Green Card/Permanent Residency Visa for Illegal Aliens Married to US Citizens Through Exceptional Hardship Waiver
U.S. citizens married to illegal aliens (without papers) and those who entered the U.S. without inspection (EWIs) face significant hurdles before they can obtain a visa or green card for their illegal alien spouse. In addition to meeting the requirements that all other applicants must obtain, these cases have additional filing requirements. The following are some options to be considered for illegal aliens married to U.S. citizens.
Adjustment of Status Through Section 245i
245(I) permits those who previously filed a permanent residency or labor certification petition on or before April 30, 2001 to remain in the U.S. and seek adjustment of status even if the previous green card application is not approved. Upon marriage to a US citizen, the affected illegal alien will submit an immediate relative petition as well as an I-485 adjustment of status application, pay a fine and proceed with the green card process while remaining in the U.S. — [Section 245i overview]
I-601 U.S. Citizen Spouse Hardship Waiver
Illegal aliens, EWIs, and those subject to the 3/10 year bars may apply for a green card if married to a U.S. citizen through the hardship waiver process. The first step is to submit an I-130 immediate relative petition to an USCIS service center in the U.S. upon approval and NVC processing, the alien would apply to complete the green card process at a consulate in his or her native country. As part of that application, the illegal alien will submit an I-601 request for a hardship waiver along with extensive documentation and evidence. The alien is not permitted to complete the process while in the U.S. but must leave the country to do so.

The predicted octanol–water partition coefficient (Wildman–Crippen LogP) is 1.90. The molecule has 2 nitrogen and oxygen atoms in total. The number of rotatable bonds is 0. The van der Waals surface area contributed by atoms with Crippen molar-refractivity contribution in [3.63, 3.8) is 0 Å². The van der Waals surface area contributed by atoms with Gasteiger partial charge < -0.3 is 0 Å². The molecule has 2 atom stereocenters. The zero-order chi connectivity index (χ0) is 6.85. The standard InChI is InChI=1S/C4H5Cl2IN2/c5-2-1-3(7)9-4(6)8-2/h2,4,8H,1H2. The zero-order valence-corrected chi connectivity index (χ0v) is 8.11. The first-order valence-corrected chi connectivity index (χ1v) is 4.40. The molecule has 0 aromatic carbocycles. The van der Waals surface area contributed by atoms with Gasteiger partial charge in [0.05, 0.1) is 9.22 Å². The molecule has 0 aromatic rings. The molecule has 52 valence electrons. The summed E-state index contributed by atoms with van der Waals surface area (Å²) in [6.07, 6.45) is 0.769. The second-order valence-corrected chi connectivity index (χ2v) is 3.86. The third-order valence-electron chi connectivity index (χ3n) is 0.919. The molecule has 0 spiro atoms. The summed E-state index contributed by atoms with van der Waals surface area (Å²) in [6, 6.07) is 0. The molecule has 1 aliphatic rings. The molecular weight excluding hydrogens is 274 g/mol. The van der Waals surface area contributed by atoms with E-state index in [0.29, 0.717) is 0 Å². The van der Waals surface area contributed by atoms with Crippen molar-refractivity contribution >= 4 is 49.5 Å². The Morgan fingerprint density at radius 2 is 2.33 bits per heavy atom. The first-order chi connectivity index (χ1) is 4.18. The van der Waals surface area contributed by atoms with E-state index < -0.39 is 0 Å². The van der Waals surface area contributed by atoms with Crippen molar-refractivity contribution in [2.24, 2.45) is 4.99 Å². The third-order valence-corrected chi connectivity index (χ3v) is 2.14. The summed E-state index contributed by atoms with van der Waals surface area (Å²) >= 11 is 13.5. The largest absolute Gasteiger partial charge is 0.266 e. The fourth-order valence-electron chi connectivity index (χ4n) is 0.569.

The I-601 hardship waiver application requires the alien to prove that not permitting him to reenter the U.S. will result in extreme hardship to his or her U.S. citizen spouse. Extensive and detailed documentation is required to prove this requirement. Such evidence should include sworn statements from family members, friends and acquaintances, medical records, psychiatric/psychological records, school records, evidence of illness of family members, financial information and tax returns, letters from teachers, support letters from churches and community organizations, evidence of health and emotional problems that may result from the separation, and such other documentation. This waiver process may also be used for applications submitted by U.S. citizen parents on behalf of their illegal child as well as applications by permanent residents on behalf of their undocumented spouse or child. If approved, the green card application is granted and the alien is permitted to return to the U.S. to assume permanent residency or green card status.
Due to the extensive nature of the documentation required for this process, it is important to consult an immigration attorney familiar with the law in this area. Our immigration attorneys are competent and can assist with questions or filing the application. A recent ruling by the [Administrative Appeals Office (AAO)] should also provide some guidance for reparing the I-601 hardship waiver application.
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